The program consists of several stages. The initial stage of the risk reduction study has already been carried out, now design work has begun, which will last until the end of 2016. They will include the development of a technical project prior to the construction of the vessel, as well as cooperation with end-users in order to “define requirements and discuss other external factors”. Then follow the second and third stages of production and demonstration of the system. For the Hales-BAE consortium, ASV will supply the device, which is the development of its Halcyon project, which has better efficiency, stability and increased payload. The autonomous capabilities of Halcyon USV were demonstrated to the British Department of Defense in September 2014.
ASV also worked with BAE Systems on the application of unmanned technology in RHIB boats so that they could perform tasks such as high-speed reconnaissance and remote surveillance. The development team conducted a successful demonstration of the boat with the unmanned technology in October 2015. According to ASV, the boat is able to move autonomously up to 12 hours in a row, either on a pre-planned route or using a remote control. It can reach a maximum speed of up to 70 km / h, providing unique maneuverability and improved situational awareness, which greatly simplifies the decision making of its operators. The autonomous capabilities of the ship determine a variety of sensors, including navigation radar, a panoramic set of infrared cameras and a laser rangefinder with software algorithms that provide a detailed picture within the range of this vessel. At the next stage of the project, the sensor set will be integrated with the combat control system of the carrier vessel.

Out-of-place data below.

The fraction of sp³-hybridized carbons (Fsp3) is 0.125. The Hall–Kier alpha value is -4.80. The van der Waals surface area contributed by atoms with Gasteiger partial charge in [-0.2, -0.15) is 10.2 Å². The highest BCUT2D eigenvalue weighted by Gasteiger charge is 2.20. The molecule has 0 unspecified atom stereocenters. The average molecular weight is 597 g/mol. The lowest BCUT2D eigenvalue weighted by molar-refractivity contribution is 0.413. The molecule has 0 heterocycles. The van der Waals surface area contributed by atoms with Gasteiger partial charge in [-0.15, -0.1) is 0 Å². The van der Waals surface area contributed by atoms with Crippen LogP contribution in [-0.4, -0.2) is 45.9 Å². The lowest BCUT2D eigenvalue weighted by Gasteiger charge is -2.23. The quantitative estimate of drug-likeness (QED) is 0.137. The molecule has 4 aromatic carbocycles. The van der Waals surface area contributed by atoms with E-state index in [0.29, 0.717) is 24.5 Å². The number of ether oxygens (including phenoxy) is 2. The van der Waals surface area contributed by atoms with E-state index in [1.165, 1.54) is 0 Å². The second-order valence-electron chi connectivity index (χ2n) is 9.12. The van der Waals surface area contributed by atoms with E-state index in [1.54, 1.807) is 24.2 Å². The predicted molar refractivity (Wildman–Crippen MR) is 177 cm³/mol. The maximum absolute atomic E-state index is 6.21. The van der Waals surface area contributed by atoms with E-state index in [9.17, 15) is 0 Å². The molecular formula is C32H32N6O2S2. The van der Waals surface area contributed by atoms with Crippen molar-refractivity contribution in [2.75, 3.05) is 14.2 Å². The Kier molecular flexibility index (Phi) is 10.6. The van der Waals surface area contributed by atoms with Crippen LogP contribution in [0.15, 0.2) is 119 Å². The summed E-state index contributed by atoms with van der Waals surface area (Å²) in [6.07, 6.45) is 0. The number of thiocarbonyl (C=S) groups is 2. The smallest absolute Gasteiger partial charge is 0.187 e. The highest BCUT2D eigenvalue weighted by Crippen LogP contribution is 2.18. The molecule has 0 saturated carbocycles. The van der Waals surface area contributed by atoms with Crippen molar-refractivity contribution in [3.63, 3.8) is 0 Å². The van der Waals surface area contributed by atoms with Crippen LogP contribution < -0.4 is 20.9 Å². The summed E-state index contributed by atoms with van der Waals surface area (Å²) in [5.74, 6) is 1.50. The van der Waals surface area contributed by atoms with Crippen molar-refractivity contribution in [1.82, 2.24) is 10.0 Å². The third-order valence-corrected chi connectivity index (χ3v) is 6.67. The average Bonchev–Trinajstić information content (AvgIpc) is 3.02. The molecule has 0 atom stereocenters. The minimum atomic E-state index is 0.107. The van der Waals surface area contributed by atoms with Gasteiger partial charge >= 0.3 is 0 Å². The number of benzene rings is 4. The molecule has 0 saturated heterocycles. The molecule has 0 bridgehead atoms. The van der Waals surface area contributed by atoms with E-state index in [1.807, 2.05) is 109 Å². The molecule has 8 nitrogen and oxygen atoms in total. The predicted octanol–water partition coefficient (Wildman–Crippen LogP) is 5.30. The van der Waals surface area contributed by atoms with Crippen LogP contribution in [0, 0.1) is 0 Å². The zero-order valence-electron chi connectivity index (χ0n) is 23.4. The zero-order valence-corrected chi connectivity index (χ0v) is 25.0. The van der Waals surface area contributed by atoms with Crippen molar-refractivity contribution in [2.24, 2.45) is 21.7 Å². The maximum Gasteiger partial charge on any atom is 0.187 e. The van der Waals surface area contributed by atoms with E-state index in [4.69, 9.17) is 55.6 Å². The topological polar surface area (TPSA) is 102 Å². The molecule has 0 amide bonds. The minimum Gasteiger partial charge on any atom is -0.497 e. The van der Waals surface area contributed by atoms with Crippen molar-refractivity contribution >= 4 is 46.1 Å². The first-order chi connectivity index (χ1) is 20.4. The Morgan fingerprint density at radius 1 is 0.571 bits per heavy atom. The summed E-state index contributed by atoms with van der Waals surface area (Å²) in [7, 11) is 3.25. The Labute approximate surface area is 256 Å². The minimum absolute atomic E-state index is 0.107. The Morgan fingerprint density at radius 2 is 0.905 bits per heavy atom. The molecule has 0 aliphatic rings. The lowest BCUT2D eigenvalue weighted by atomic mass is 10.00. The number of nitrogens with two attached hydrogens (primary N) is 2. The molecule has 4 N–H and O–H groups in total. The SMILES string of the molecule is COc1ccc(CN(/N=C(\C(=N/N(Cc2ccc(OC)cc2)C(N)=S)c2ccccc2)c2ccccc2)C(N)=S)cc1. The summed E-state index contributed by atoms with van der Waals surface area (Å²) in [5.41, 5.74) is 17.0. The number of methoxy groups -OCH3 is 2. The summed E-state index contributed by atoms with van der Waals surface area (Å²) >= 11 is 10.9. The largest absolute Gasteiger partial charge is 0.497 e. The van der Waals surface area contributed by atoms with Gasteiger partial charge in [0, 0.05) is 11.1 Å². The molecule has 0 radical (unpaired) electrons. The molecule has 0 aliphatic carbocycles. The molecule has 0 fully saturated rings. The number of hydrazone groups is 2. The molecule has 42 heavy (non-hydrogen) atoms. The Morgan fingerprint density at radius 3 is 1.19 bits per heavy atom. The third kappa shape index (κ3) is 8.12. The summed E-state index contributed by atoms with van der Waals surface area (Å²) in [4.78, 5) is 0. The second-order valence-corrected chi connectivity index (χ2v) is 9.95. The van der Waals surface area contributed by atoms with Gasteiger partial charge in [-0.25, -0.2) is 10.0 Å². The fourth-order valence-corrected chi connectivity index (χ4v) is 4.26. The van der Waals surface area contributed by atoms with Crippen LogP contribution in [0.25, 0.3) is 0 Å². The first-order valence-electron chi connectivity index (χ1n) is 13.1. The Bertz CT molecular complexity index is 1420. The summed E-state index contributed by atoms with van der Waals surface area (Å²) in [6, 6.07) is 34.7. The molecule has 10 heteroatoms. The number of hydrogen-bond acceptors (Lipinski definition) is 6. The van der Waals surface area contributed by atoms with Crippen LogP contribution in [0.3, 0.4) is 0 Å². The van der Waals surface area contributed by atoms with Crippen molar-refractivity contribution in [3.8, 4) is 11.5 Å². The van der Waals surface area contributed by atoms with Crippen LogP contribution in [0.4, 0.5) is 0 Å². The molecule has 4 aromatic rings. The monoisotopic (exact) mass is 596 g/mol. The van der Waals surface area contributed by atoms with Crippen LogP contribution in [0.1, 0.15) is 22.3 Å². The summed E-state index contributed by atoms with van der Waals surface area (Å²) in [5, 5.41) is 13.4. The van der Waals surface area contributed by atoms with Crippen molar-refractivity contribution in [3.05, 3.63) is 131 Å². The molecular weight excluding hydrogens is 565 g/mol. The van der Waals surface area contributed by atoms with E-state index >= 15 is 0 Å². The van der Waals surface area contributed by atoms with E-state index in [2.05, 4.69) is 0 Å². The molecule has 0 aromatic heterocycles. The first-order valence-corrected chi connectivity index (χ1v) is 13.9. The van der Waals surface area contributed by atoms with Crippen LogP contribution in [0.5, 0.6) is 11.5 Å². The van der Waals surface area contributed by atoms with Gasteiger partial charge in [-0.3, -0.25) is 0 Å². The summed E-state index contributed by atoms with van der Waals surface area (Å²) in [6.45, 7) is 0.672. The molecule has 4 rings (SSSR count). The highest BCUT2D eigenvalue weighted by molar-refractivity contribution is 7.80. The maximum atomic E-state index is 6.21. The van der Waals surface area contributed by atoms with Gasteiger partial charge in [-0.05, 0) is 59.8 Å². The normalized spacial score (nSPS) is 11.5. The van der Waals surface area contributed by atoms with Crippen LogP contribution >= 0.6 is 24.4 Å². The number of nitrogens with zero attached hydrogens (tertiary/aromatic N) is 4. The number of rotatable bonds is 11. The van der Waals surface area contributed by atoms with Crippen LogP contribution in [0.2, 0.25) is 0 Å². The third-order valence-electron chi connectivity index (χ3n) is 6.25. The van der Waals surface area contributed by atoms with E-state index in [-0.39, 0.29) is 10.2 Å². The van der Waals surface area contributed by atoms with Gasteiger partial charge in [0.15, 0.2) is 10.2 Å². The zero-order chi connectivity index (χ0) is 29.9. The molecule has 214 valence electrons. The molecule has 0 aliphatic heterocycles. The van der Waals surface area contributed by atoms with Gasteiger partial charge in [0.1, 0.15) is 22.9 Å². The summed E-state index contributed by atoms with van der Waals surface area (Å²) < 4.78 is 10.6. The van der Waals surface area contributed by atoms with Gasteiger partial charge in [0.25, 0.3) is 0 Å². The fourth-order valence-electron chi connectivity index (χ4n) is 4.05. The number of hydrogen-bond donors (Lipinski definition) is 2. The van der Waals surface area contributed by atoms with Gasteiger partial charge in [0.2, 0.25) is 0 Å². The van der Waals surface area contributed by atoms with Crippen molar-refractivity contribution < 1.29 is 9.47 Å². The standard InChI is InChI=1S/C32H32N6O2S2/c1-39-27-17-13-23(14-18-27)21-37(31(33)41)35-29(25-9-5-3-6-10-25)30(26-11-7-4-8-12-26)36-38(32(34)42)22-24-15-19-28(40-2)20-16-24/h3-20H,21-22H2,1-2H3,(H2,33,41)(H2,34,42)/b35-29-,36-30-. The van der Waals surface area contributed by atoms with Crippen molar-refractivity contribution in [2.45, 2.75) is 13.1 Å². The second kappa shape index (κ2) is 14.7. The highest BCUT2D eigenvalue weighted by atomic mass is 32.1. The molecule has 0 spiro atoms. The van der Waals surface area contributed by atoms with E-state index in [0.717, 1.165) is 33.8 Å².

In January, the British company Sonardyne International received a new contract from the Danish Defense Procurement Directorate for the delivery of its hydrostatic side-view station Solstice in January 2015. This sonar will be installed on a semi-autonomous remote-controlled ship of the Danish fleet Double Eagle SAROV (Semi-Autonomous Remotely Operated Vehicle) manufactured by Saab Seaeye for mine action. A company representative said that the order includes one system installed on one machine. The system was delivered and it is currently accepted into the Danish fleet. In the side-scan sonar with low power consumption, full dynamic focusing and a method of polyphonic integration are used to obtain a high-quality image of the seabed completely corrected in accordance with the movement of the apparatus.
Saab Seaeye Double Eagle SAROV conducts independent mine reconnaissance over large areas. With the acquisition of the Solstice sonar station, the Danish fleet will be able to obtain high-quality images and measure depths in real time without the need for time-consuming analysis of the data obtained. When a mine is found on the seabed, the device will be able to throw away the charge to neutralize it and then go to a safe distance.
With all these projects and the growing needs of the 2016 military, the year could be another exciting year in the world of automated systems. Particular emphasis will be placed on the implementation of various programs for the joint operation of habitable and uninhabited systems in the air, on land and in the sea, as well as the continuous integration of unmanned technologies into national airspace and waterways. Technologically developed countries continue to “play” with technologies that bring about the emergence of full-fledged deserted combat systems, and this is another interesting development path from which you should not take your eyes off.